Do you have the Bible app on your smartphone? I do, and every day there is a Verse of the Day; it's basically the equivalent of randomly opening your Bible to see if God will speak to you. Today He did. I admit to breaking down and crying when I read this; the Lord knew what my Spirit needed to hear.

"And this is the confidence that we have toward him, that if we ask anything according to his will he hears us. And if we know that he hears us in whatever we ask, we know that we have the requests that we have asked of him" (1 John 5 ESV).

No, I don't think it's necessarily in his will to ask for presents :) But I think it is in His will to ask for enough. To ask that He would truly change my heart to rejoice in His enough. To ask for his peace in being okay with giving what I have to the people I love, to trust that what I have to offer is enough for them. To ask that this Christmas would be full of joy and peace and excitement in celebrating the birth of baby Jesus, for my whole family. To ask that Elias would be enamored by the story of that sweet young savior's birth in a dark, dingy stable underneath a bright sky full of rejoicing angels.

Monday, November 25, 2013

as I look up

I am grateful for a Father who taps me on the shoulder
as I look up through tear-blurred eyes from a morning's ruins
to remind me that He is present with me in the chaos
and that His peace is mine
before I even to think to ask for it.

Thursday, November 7, 2013

Gearing up

We are firmly in November now, folks. I can't believe it. It's cold enough in the house that if I sit too long I get shivery (thanks a lot, gorgeous high ceilings). Jeremy's and my birthday is next week. Soon, all this talk about beautiful leaves and pumpkin lattes is going to feel like a dream.

Christmas has been on my radar more this year than ever before. I think the reason is, is that I have been doing a lot of work this summer and fall in the kitchen, canning fruits and veggies (and sauces and jams and, and, and) for Christmas gifts. We haven't got the whole Christmas club thing down (will we ever grow up?), and that, among other financial woes, makes each Christmas feels very lean. It can take all the fun out of it. And, might I mention, the heart of it.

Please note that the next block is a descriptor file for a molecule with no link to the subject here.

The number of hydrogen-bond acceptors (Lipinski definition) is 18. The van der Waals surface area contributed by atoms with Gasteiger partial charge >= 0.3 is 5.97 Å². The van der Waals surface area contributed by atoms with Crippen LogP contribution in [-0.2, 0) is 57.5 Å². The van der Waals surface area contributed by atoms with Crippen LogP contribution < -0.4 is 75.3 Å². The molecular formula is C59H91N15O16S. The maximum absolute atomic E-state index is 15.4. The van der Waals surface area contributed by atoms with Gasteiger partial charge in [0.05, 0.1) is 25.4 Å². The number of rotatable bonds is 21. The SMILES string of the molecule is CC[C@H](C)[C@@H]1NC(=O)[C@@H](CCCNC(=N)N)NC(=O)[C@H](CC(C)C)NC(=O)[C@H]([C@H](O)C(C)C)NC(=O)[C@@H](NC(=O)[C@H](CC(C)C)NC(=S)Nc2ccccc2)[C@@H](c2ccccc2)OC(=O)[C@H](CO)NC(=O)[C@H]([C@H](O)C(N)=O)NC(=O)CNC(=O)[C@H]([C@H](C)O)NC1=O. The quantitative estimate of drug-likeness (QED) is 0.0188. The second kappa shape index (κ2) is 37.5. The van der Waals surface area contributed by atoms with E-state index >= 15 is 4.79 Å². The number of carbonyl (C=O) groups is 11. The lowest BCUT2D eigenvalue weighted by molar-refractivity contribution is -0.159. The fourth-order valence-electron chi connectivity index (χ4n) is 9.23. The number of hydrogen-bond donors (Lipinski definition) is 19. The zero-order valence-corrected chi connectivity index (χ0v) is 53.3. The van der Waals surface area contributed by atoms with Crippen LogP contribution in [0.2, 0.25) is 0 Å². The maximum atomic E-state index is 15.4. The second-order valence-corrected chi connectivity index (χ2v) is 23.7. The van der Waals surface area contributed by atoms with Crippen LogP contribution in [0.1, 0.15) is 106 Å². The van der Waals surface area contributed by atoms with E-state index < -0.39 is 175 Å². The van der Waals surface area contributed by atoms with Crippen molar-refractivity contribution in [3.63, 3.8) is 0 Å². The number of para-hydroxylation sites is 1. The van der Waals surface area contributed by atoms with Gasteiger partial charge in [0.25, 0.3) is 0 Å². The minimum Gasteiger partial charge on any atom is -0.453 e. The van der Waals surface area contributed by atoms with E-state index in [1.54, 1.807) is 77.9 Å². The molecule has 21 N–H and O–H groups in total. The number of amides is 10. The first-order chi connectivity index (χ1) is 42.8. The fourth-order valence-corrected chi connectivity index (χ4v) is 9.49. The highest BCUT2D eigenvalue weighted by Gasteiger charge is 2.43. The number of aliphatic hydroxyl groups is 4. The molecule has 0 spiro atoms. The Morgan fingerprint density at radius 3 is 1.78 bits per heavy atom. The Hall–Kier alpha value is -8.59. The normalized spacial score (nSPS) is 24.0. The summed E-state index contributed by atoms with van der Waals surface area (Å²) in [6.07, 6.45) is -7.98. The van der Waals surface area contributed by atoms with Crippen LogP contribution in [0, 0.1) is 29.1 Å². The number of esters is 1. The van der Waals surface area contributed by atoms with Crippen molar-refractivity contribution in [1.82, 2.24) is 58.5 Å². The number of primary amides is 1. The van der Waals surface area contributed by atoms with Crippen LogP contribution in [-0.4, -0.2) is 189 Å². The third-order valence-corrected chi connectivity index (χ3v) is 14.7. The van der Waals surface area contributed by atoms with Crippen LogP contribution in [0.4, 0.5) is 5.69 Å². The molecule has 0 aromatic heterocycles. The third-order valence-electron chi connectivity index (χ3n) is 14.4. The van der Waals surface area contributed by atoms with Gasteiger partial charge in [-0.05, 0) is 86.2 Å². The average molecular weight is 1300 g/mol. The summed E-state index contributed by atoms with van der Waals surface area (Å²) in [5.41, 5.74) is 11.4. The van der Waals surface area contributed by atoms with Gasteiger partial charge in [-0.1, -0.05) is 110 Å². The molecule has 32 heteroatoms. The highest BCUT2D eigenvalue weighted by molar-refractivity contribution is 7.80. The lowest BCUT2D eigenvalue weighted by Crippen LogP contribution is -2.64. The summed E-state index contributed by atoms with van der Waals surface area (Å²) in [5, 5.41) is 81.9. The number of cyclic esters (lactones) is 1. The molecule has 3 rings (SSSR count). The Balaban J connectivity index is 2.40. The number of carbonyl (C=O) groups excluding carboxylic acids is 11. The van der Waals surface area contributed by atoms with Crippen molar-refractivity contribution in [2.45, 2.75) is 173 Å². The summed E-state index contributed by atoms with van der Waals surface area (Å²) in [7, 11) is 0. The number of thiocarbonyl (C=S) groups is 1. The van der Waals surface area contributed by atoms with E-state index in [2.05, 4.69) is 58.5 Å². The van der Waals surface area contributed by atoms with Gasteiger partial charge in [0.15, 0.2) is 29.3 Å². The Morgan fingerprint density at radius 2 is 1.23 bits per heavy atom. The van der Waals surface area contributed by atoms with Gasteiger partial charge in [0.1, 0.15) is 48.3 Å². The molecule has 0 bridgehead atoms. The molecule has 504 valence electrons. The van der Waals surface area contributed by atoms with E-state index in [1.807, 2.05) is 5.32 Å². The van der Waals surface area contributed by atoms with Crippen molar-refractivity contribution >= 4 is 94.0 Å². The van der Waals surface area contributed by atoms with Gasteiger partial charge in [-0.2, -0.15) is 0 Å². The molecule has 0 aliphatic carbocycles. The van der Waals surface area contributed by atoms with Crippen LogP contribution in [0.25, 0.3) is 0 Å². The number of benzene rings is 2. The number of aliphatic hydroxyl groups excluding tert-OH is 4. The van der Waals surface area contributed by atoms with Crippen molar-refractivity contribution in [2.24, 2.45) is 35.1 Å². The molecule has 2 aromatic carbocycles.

Sidenote: I really, really hope this planning and work making gifts comes through in the end. So many times I feel like it's not expensive enough (although in matters of time, it certainly was), that I end up wanting to supplement with something that we actually buy. That really won't be an option this year, so I'm just going to have to be okay with it. I put so much of myself into the process, so I'm hoping that the gift in their hand feels valuable.

Anyway, I've been seeking after God in this build up to Christmas and the Advent season, even now in orange and pumpkin filled November. What a holy, miraculous, breath-taking time it is, leading up to the miracle (and joy, and wonder) of Christ's birth. I hope I can share that with my family, and usher the worship of Jesus into our home this season, in the midst of (the sometimes distracting) candies and trees and presents.

Anyone else feeling the call to the Advent season yet? It's still early...there are many pumpkin pies to traverse before we get to cookies and fudge and peppermint hot chocolate and candy canes and...

p.s. I think I'm going to buy this book. The writer is fantastic, and I'm wondering if it might be really, really good.